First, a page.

And by the way, we've started an image gallery on The Uncanny's website.  We will be adding new pictures to it as our work is completed.  Also, consider following us on Instagram or Facebook.  There you will find a lot of pictures of works in progress that haven't yet been covered here.

Monday, February 17, 2014

Icarus III, 5x7" --SOLD

Posted by: Kate

This is a bona fide alla prima, for once.  I was actually able to resist going back into it.  So there.  It's a beautiful little Ruby Crowned Kinglet posed with an old prayer book.  You can take a look at the auction page here.

And yeah, I'm sorry.  I know I promised some people that I'd give them first dibs on my next painting.  I have completely lost track of who got in touch with me after the last sale because I had to close my email account and I just don't have the information anymore.  And being organized and on top of things is overwhelming.  I just want to have clean laundry and paint.  If you send me an indignant private message we can work something out.

In case anybody is interested in knowing what's involved in a dead bird painting:  I tend to find these guys while going on long walks with my dog.  I recently found out that starting the day with a long walk is extremely common with creative people.  Whether or not it's also common to wear ill-fitting yoga pants and to carry home dead birds, I don't know.  Maybe that's a narrower slice of the creative field.  But I spot these guys and WHOOSH! my plans for the day evaporate and it's all about rushing home to paint this poor, poor, beautiful, smashed birdy.  What killed it?  Did it widow a little girl songbird?  Orphan a nest of babies?  Why did it have to die?  Why?  WHY?  Finding a dead bird is the destroyer of weekly deadlines and the vanquisher of dinner plans.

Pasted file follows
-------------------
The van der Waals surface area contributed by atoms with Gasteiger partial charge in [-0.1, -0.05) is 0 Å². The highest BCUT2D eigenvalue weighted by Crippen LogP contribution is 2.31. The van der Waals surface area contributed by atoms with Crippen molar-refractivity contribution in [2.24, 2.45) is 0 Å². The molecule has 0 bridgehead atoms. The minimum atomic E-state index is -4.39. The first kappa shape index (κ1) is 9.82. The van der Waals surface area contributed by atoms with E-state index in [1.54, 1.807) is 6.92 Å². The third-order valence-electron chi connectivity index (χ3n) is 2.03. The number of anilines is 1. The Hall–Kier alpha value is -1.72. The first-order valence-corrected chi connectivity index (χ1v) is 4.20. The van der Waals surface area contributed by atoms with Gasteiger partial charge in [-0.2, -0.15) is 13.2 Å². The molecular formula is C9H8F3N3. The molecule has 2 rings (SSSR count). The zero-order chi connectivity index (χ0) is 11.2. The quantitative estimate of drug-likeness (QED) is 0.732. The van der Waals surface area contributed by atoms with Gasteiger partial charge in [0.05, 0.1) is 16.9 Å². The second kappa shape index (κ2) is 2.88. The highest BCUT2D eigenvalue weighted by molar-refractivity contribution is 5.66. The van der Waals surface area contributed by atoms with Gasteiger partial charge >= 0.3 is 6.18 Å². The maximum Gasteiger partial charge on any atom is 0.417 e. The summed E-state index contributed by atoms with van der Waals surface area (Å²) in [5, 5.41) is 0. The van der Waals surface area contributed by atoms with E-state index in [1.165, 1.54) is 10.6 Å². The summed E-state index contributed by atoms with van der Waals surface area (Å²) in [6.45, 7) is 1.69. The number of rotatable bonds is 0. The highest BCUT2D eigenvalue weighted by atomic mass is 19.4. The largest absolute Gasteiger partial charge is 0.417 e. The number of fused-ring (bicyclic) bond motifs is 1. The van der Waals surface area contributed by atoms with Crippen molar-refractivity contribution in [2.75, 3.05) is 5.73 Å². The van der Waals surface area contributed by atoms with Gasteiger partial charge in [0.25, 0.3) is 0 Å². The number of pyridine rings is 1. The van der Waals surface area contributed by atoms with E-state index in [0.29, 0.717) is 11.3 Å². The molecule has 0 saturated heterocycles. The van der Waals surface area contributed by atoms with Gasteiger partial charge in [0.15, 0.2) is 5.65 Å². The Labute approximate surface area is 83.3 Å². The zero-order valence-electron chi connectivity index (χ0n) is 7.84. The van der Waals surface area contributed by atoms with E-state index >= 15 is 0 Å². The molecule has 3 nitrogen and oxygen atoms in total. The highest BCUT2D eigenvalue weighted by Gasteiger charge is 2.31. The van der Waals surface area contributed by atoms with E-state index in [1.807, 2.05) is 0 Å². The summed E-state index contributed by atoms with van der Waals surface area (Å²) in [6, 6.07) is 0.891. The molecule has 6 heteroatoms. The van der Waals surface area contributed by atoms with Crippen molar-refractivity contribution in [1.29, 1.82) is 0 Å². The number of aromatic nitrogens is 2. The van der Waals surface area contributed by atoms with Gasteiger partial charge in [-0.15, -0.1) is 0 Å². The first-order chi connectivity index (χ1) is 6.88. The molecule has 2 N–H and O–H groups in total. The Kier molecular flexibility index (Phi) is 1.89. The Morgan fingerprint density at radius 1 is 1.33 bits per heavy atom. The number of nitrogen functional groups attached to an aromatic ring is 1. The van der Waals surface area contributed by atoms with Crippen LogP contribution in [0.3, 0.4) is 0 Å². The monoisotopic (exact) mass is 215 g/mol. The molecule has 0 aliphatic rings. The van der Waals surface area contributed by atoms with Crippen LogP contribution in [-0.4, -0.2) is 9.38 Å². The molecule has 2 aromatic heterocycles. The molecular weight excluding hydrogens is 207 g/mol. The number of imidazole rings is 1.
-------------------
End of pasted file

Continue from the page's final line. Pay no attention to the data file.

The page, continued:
I paired this bird with the book because I loved the echo between the wings and the book pages.  And of course, knowledge gives us wings.  Uh huh.

Evergreen OR Painting Seminars

I have 2 painting seminars coming up in Evergreen Oregon at the Evergreen Tattoo Invitational this Saturday February the 22nd..  Learn about some still life and portrait techniques or you can join me on my magical adventure through oil painting materials....or get a dolphin lower back tattoo from me.

"Still Life and Portrait Painting"
This seminar will explore a traditional approach to still life and portrait painting based on the techniques of the 19th century. Topics such as layering paint, lighting, materials, and glazing will be discussed.

Cost is 50 dollars.

"Oil Painting: Methods and Materials"
This seminar will explore all the knowledge needed to execute an oil painting from the ground up; from supports and canvas to varnishing and mediums. Good for all levels of learners.

Cost is 50 dollars